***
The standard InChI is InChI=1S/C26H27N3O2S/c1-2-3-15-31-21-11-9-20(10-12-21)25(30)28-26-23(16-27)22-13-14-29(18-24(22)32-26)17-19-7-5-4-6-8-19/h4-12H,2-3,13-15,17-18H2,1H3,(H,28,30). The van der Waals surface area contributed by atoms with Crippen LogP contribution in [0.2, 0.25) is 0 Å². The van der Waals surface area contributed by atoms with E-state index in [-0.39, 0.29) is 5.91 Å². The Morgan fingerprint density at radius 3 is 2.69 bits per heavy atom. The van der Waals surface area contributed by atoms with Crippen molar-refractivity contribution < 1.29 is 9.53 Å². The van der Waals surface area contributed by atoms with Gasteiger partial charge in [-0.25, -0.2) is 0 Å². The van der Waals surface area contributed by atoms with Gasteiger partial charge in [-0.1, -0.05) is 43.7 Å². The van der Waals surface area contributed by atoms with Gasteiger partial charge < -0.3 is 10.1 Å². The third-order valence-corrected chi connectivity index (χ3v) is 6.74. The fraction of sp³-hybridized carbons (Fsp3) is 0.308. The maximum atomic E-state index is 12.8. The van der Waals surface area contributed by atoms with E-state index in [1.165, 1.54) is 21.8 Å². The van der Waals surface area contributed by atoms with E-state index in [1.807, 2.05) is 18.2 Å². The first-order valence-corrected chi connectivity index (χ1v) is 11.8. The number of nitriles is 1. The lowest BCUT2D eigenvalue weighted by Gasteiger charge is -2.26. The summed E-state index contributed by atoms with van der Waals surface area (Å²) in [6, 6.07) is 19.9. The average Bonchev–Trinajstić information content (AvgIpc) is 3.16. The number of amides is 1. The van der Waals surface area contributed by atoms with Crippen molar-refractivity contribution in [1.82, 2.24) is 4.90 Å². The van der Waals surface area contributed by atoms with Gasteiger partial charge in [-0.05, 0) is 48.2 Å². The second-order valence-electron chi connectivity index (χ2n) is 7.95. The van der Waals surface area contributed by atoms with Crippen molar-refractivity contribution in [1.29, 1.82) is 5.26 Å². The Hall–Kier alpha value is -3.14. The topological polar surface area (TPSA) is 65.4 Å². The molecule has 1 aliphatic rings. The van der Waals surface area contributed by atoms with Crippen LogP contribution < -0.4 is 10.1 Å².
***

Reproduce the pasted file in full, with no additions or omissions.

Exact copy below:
The standard InChI is InChI=1S/C26H27N3O2S/c1-2-3-15-31-21-11-9-20(10-12-21)25(30)28-26-23(16-27)22-13-14-29(18-24(22)32-26)17-19-7-5-4-6-8-19/h4-12H,2-3,13-15,17-18H2,1H3,(H,28,30). The van der Waals surface area contributed by atoms with Crippen LogP contribution in [0.2, 0.25) is 0 Å². The van der Waals surface area contributed by atoms with E-state index in [-0.39, 0.29) is 5.91 Å². The Morgan fingerprint density at radius 3 is 2.69 bits per heavy atom. The van der Waals surface area contributed by atoms with Crippen molar-refractivity contribution < 1.29 is 9.53 Å². The van der Waals surface area contributed by atoms with Gasteiger partial charge in [-0.25, -0.2) is 0 Å². The van der Waals surface area contributed by atoms with Gasteiger partial charge in [-0.1, -0.05) is 43.7 Å². The van der Waals surface area contributed by atoms with Gasteiger partial charge < -0.3 is 10.1 Å². The third-order valence-corrected chi connectivity index (χ3v) is 6.74. The fraction of sp³-hybridized carbons (Fsp3) is 0.308. The maximum atomic E-state index is 12.8. The van der Waals surface area contributed by atoms with E-state index in [1.165, 1.54) is 21.8 Å². The van der Waals surface area contributed by atoms with E-state index in [1.807, 2.05) is 18.2 Å². The first-order valence-corrected chi connectivity index (χ1v) is 11.8. The number of nitriles is 1. The lowest BCUT2D eigenvalue weighted by Gasteiger charge is -2.26. The summed E-state index contributed by atoms with van der Waals surface area (Å²) in [6, 6.07) is 19.9. The average Bonchev–Trinajstić information content (AvgIpc) is 3.16. The number of amides is 1. The van der Waals surface area contributed by atoms with Crippen molar-refractivity contribution in [1.82, 2.24) is 4.90 Å². The van der Waals surface area contributed by atoms with Gasteiger partial charge in [-0.05, 0) is 48.2 Å². The second-order valence-electron chi connectivity index (χ2n) is 7.95. The van der Waals surface area contributed by atoms with Crippen molar-refractivity contribution in [1.29, 1.82) is 5.26 Å². The Hall–Kier alpha value is -3.14. The topological polar surface area (TPSA) is 65.4 Å². The molecule has 1 aliphatic rings. The van der Waals surface area contributed by atoms with Crippen LogP contribution < -0.4 is 10.1 Å².